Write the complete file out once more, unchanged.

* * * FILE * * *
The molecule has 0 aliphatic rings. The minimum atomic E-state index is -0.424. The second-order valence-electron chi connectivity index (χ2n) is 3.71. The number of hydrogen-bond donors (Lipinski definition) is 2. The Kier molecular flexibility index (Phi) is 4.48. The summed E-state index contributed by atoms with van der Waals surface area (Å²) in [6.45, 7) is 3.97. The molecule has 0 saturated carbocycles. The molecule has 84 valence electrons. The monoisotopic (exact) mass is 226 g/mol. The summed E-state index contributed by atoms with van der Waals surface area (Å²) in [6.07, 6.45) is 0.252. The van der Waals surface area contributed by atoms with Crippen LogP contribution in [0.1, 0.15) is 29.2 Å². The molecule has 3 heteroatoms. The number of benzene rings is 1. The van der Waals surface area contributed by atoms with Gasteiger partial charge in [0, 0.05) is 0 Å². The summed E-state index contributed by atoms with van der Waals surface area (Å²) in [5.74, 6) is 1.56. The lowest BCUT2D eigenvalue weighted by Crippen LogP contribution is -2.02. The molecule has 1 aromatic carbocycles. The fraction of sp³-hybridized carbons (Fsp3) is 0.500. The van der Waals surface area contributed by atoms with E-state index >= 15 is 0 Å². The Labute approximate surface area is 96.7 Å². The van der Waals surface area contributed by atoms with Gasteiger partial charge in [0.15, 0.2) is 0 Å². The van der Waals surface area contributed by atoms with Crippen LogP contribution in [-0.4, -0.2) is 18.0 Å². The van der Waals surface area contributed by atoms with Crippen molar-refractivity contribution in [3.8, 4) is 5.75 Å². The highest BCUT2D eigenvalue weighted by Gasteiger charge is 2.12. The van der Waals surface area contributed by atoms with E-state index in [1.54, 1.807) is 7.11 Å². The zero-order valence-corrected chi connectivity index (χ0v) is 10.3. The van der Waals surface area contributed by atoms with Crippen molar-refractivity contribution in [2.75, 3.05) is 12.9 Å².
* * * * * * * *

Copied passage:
The molecule has 0 aliphatic rings. The minimum atomic E-state index is -0.424. The second-order valence-electron chi connectivity index (χ2n) is 3.71. The number of hydrogen-bond donors (Lipinski definition) is 2. The Kier molecular flexibility index (Phi) is 4.48. The summed E-state index contributed by atoms with van der Waals surface area (Å²) in [6.45, 7) is 3.97. The molecule has 0 saturated carbocycles. The molecule has 84 valence electrons. The monoisotopic (exact) mass is 226 g/mol. The summed E-state index contributed by atoms with van der Waals surface area (Å²) in [6.07, 6.45) is 0.252. The van der Waals surface area contributed by atoms with Crippen LogP contribution in [0.1, 0.15) is 29.2 Å². The molecule has 3 heteroatoms. The number of benzene rings is 1. The van der Waals surface area contributed by atoms with Gasteiger partial charge in [0, 0.05) is 0 Å². The summed E-state index contributed by atoms with van der Waals surface area (Å²) in [5.74, 6) is 1.56. The lowest BCUT2D eigenvalue weighted by Crippen LogP contribution is -2.02. The molecule has 1 aromatic carbocycles. The fraction of sp³-hybridized carbons (Fsp3) is 0.500. The van der Waals surface area contributed by atoms with E-state index >= 15 is 0 Å². The Labute approximate surface area is 96.7 Å². The van der Waals surface area contributed by atoms with Gasteiger partial charge in [0.15, 0.2) is 0 Å². The van der Waals surface area contributed by atoms with Crippen LogP contribution in [-0.4, -0.2) is 18.0 Å². The van der Waals surface area contributed by atoms with Crippen molar-refractivity contribution in [3.8, 4) is 5.75 Å². The highest BCUT2D eigenvalue weighted by Gasteiger charge is 2.12. The van der Waals surface area contributed by atoms with E-state index in [1.54, 1.807) is 7.11 Å². The zero-order valence-corrected chi connectivity index (χ0v) is 10.3. The van der Waals surface area contributed by atoms with Crippen molar-refractivity contribution in [2.75, 3.05) is 12.9 Å².